The Black-spotted Barbet (Capito niger) is a bird species in the Capitonidae family.
These barbets are usually found in pairs or small flocks. It has a range in a contiguous region that is centered on the Guiana Highlands and the northeast Amazon.
The Black-spotted Barbet averages 7.5 inches or 19 cm in length (including its tail) and weighs betwen 48 – 58g (1.7 – oz).
The plumage is mostly black, with red, white and yellow markings. It has a stout bill.
The male has an orange-red throat, a yellow chest with brown streaks on the side of the belly. His forecrown is buff-yellow.
The female looks alike, except she has stronger black markings on the underbelly.
Distribution / Range
Its range encompasses eastern Columbia, eastern Peru, Brazil, the Guianas, French Guiana, Suriname and Venezuela.
Its western range limit is eastern Venezuela. In the south in Brazil’s Roraima state, it is only found on the eastern banks of the south-flowing Branco River.
It is found in the northeast Amazon Basin in Brazil’s states of Roraima, Pará and Amapá, on the Atlantic coast bordering French Guiana.
They spend most of their time in the middle or high up in the canopy of forests. They occur occurs in subtropical and tropical moist lowland forests, as well as subtropical and tropical swamps, as well as heavily degraded former forests. They may also visits human habitats , including plantations.
They typically nest in tree hollows, usually century plant stalks or abandoned woodpecker nests. They will also excavate new holes in soft woods.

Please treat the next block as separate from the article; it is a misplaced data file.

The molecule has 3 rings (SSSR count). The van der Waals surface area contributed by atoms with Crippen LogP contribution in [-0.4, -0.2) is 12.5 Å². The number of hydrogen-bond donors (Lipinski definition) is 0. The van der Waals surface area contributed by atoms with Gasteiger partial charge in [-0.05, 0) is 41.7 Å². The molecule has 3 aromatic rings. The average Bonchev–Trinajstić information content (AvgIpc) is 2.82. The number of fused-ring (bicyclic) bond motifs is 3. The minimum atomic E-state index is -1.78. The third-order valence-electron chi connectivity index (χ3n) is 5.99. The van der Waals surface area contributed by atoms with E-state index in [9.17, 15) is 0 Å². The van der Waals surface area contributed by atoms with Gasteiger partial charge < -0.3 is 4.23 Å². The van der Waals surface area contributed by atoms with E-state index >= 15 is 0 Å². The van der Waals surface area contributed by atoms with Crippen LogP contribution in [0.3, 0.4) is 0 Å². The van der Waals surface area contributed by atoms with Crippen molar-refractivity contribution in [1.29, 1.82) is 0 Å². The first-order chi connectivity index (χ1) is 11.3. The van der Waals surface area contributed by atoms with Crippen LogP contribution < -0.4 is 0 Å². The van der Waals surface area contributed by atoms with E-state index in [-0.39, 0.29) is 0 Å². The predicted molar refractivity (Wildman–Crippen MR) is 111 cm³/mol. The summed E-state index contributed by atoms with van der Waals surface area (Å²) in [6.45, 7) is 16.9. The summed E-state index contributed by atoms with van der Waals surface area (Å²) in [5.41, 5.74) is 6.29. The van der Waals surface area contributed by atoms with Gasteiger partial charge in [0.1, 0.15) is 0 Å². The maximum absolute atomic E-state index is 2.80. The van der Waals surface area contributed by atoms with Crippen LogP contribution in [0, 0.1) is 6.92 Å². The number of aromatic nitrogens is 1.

The average clutch size consists of 2 – 5 eggs per clutch, which are incubated by both parents for about 18 days. Newly hatched chicks are altrical (= mostly naked at birth, and helpless – totally dependand on their parents for warmth and nourishment).
Their thick heal pads protect them from the rough floor surface. The young leave the nest when they are about 30 days old, but will still be fed by their parents for several weeks afterwards.
and both parents incubate the eggs for about 18 days. Fledging occurs at around day 30. The young are (dependant on their parents) and
Their main diet consists of nectar and various fruits, but they will also feed on insects and spiders.
They are monotypic, meaning one single species (not subspecies). Previously, the Gilded Barbet — found in the southern and western Amazon basin – was considered a subspecies.
Although to this day, there are still authorities (including Sibley and Monroe) either consider these species conspecific (one species) while others consider the Gilded Barbet as a subspecies.